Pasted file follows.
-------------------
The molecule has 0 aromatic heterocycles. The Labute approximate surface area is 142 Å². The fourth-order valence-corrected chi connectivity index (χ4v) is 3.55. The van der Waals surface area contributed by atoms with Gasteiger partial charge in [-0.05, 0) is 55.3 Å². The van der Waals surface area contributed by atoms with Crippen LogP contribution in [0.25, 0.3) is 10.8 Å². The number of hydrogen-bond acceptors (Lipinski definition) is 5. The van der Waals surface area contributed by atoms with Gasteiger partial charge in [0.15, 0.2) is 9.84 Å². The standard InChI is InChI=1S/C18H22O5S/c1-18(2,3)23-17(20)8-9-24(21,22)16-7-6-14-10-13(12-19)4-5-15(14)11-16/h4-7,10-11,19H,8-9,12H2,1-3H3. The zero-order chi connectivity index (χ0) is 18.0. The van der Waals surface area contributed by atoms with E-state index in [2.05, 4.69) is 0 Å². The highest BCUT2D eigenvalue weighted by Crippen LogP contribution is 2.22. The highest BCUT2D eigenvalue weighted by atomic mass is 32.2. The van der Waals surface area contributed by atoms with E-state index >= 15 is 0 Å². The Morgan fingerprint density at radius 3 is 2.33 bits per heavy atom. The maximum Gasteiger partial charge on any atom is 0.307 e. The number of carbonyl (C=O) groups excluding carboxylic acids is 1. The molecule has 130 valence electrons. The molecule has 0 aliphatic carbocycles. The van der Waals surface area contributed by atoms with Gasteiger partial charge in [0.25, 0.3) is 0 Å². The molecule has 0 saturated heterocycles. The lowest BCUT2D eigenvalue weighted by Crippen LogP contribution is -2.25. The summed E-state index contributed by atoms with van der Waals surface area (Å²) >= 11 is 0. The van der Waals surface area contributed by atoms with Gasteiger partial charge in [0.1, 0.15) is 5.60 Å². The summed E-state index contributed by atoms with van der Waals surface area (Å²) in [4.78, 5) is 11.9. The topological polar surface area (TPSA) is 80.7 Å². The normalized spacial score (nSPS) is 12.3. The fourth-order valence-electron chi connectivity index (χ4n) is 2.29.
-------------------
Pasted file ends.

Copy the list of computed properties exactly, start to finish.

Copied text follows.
The molecule has 0 aromatic heterocycles. The Labute approximate surface area is 142 Å². The fourth-order valence-corrected chi connectivity index (χ4v) is 3.55. The van der Waals surface area contributed by atoms with Gasteiger partial charge in [-0.05, 0) is 55.3 Å². The van der Waals surface area contributed by atoms with Crippen LogP contribution in [0.25, 0.3) is 10.8 Å². The number of hydrogen-bond acceptors (Lipinski definition) is 5. The van der Waals surface area contributed by atoms with Gasteiger partial charge in [0.15, 0.2) is 9.84 Å². The standard InChI is InChI=1S/C18H22O5S/c1-18(2,3)23-17(20)8-9-24(21,22)16-7-6-14-10-13(12-19)4-5-15(14)11-16/h4-7,10-11,19H,8-9,12H2,1-3H3. The zero-order chi connectivity index (χ0) is 18.0. The van der Waals surface area contributed by atoms with E-state index in [2.05, 4.69) is 0 Å². The highest BCUT2D eigenvalue weighted by Crippen LogP contribution is 2.22. The highest BCUT2D eigenvalue weighted by atomic mass is 32.2. The van der Waals surface area contributed by atoms with E-state index >= 15 is 0 Å². The Morgan fingerprint density at radius 3 is 2.33 bits per heavy atom. The maximum Gasteiger partial charge on any atom is 0.307 e. The number of carbonyl (C=O) groups excluding carboxylic acids is 1. The molecule has 130 valence electrons. The molecule has 0 aliphatic carbocycles. The van der Waals surface area contributed by atoms with Gasteiger partial charge in [0.25, 0.3) is 0 Å². The molecule has 0 saturated heterocycles. The lowest BCUT2D eigenvalue weighted by Crippen LogP contribution is -2.25. The summed E-state index contributed by atoms with van der Waals surface area (Å²) >= 11 is 0. The van der Waals surface area contributed by atoms with Gasteiger partial charge in [0.1, 0.15) is 5.60 Å². The summed E-state index contributed by atoms with van der Waals surface area (Å²) in [4.78, 5) is 11.9. The topological polar surface area (TPSA) is 80.7 Å². The normalized spacial score (nSPS) is 12.3. The fourth-order valence-electron chi connectivity index (χ4n) is 2.29.